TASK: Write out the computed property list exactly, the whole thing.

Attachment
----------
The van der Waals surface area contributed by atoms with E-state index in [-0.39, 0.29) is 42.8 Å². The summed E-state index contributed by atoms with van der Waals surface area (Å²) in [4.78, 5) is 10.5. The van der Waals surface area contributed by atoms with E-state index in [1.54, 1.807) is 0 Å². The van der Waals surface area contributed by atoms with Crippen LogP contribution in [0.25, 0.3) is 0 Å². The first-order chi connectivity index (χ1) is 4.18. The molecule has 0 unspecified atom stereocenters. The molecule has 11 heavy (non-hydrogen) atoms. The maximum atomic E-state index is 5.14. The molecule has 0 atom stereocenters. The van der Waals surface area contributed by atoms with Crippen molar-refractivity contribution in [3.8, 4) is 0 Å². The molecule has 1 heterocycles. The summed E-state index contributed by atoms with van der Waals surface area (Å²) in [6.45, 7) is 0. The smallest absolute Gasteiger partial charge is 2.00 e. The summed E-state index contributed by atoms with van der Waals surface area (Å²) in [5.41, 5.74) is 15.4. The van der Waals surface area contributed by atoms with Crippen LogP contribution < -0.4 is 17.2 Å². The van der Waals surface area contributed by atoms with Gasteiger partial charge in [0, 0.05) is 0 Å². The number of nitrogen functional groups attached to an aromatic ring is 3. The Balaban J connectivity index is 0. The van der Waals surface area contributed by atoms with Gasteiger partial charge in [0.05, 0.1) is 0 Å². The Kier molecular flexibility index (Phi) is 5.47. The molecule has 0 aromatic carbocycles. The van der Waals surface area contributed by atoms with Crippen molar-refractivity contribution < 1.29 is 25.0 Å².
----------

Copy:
The van der Waals surface area contributed by atoms with E-state index in [-0.39, 0.29) is 42.8 Å². The summed E-state index contributed by atoms with van der Waals surface area (Å²) in [4.78, 5) is 10.5. The van der Waals surface area contributed by atoms with E-state index in [1.54, 1.807) is 0 Å². The van der Waals surface area contributed by atoms with Crippen LogP contribution in [0.25, 0.3) is 0 Å². The first-order chi connectivity index (χ1) is 4.18. The molecule has 0 unspecified atom stereocenters. The molecule has 11 heavy (non-hydrogen) atoms. The maximum atomic E-state index is 5.14. The molecule has 0 atom stereocenters. The van der Waals surface area contributed by atoms with Crippen molar-refractivity contribution in [3.8, 4) is 0 Å². The molecule has 1 heterocycles. The summed E-state index contributed by atoms with van der Waals surface area (Å²) in [6.45, 7) is 0. The smallest absolute Gasteiger partial charge is 2.00 e. The summed E-state index contributed by atoms with van der Waals surface area (Å²) in [5.41, 5.74) is 15.4. The van der Waals surface area contributed by atoms with Crippen LogP contribution < -0.4 is 17.2 Å². The van der Waals surface area contributed by atoms with Gasteiger partial charge in [0, 0.05) is 0 Å². The number of nitrogen functional groups attached to an aromatic ring is 3. The Balaban J connectivity index is 0. The van der Waals surface area contributed by atoms with Gasteiger partial charge in [0.05, 0.1) is 0 Å². The Kier molecular flexibility index (Phi) is 5.47. The molecule has 0 aromatic carbocycles. The van der Waals surface area contributed by atoms with Crippen molar-refractivity contribution < 1.29 is 25.0 Å².